‘True Friend’ is the perfect kickoff to Sons of Heaven, the duo’s debut record.  Emcee Rozewood ruminates in this song about the loss of a friend to what would seem like gang violence.  He writes on the track, “Today I cried/Lookin’ at your photo/My n****s is gone/Thought about buying a gun and comin’ along/But it’s time for revenge/Return death to death givers/And dump they body in the soon to be red river/Sittin’ in my crib/On the stress mode/Loadin’ the clip…I can’t take it/The beauty of a childhood has been forsaken/Dear God please forgive me/For the acts I will do/The gats I will choose to spray s***…” There’s obviously some deep emotion expressed through this song.  What really makes the song interesting is the control that both Rozewood and Mr.Enok exhibit through the song.  The easy thing to do would have been to craft a battle rap style song.  Instead, the duo crafted a song that presents a figure with what would seem a much more collected thought process.  The song’s almost eerie, underlying piano lick set against Rozewood’s cool, collected rhymes creates a truly powerful first impression for the pair. It’s only the beginning of what fans will appreciate from this record, too.

Sons of Heaven’s second track, ‘N.Y. Thing’ is another impressive track.  The song is quite literally a lyrical love letter to the city that never sleeps.  Rozewood and Mr. Enok pay tribute to New York in this song.  It opens with a short sample with a man stating, “You’re a New Yorker/That will never change/You got New York in your bones/Spend the rest of your life out West/But you’re still a New Yorker.”  From here, the duo goes on to write of their favorite city, “If you’ve ever been to New York/You would understand what feel like to be caught in a wasteland/Trying to survive with a gun on your waistband/No matter where I’m at/I know where I am.”  The tribute goes on from here , bringing up memories of friends from the duo’s past that lived in New York’s five boroughs.  It might be pushing it, but it almost presents a song much in the same vein of Scarface’s ‘My Block’ just with a slightly different attitude.  It’s one more song that given the chance could be the duo’s next single.

The songs mentioned here are just small portions of what listeners have to look forward to from Ante Meridian’s new album.  Just as worth noting from Sons of Heaven are the likes of: ‘Remember My Eyes’, ‘Limitless’, ‘Red Lotus Blossom’ and ‘13th Floor’ with its gentle string backing. That backing set against Rozewood’s talents make this one of the highest of highs on this record.  These songs and all of the rest that make up the album’s seventeen total tracks are available now online on Ante Meridian’s Band Camp website, and via Amazon at  More information on Ante Meridian’s debut re-issue and more is available online at  To keep up with the latest sports and entertainment reviews and news, go online to and “Like” it.  Fans can always keep up with the latest sports and entertainment reviews and news in the Phil’s Picks blog at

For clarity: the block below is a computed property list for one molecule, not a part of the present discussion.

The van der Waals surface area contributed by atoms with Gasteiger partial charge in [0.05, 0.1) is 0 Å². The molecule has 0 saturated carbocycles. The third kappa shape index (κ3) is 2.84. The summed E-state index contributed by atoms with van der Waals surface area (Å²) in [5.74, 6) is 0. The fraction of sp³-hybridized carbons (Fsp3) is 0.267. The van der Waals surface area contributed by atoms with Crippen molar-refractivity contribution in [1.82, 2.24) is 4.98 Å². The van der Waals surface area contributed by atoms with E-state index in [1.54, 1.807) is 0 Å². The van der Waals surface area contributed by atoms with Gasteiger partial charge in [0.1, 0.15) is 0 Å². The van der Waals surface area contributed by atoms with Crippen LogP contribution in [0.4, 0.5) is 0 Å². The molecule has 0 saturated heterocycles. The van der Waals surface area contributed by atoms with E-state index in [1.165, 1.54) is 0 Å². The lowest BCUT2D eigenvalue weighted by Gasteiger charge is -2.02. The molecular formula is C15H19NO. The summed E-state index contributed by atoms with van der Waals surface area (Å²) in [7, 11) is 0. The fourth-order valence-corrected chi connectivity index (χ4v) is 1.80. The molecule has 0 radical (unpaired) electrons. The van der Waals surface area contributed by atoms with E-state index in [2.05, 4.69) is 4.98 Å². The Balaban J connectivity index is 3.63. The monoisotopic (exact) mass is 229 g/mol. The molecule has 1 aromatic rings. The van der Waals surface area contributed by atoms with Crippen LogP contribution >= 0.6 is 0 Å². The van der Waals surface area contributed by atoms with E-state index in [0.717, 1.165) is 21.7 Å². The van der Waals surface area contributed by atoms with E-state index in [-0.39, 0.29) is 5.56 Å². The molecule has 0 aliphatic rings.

Gypsyhawk’s Sophomore LP Another Hit For Metal Blade

Courtesy: Metal Blade Records

Guitars, bass, drums, and vocals.  That’s really all rock and roll needs.  And that’s what Pasadena, California’s own Gypsyhawk has brought to the game once again with its new album, “Revelry and Resilience.”  This album is a straight forward hard rocking work that will have every warm blooded rocker out there banging his or her heard, and putting his or her horns high with pride.  “Revelry and Resilience” is an example of everything that is and ever has been right with rock music.

The whole rock party kicks off with fittingly with the song, ‘Overdrive.’   To quote the line, this song is all killer, no filler.  From the killer guitar solos from Andrew Packer and Erik Kluiber, to front man Eric Harris’ Lemmy Kilmister-like vocals, to drummer Ian Brown’s driving beat, this song is a perfect start to the record in every way.  The band barely lets up from here, kicking right into ‘The Fields’ with equal adrenaline.  ‘Hedgeking’ follows in similar fashion, keeping the adrenaline and the blood flowing in its listeners’ veins from start to finish. 

There’s little letting up from there on throughout the remainder of this record.  Gypsyhawk’s sound has obviously evolved from its first album, “Patience and Perseverance.”  The band had a solid old school rock and roll sound on that record.  But the band’s sound seems even more honed this time out.  The band is right up there with the likes of Fireball Ministry, Airbourne, and others of that ilk on this album.  What makes Gypsyhawk better than those bands though, is its ability to cross the rock and roll spectrum, rather than stick to one style.  Airbourne is more closely linked to AC/DC and Fireball Ministry is compared more to classic Ozzy.  In the case of Gypsyhawk, this band has guitar work that pays homage to Lynyrd Skynyrd, Judas Priest, and even Iron Maiden just to name a few.  And as already noted front man Eric Harris’ vocals are weirdly similar to that of Lemmy Kilmister.  All of that being noted, Gypsyhawk’s new album, “Revelry and Resilience” will be a favorite among the fans of true old school guitar driven rock and roll, this reviewer included.  In fact, there is little doubt that by the end of the year, it will find itself on this reviewer’s list of the year’s best hard rock and metal albums.

“Revelry and Resilience” will be available in stores and online next Tuesday, August 28th.  It can be ordered direct through Metal Blade’s website at  The band will be performing a handful of live dates this Fall and Winter to support the album.  Fans can check out those dates and all the latest from the band online at,, and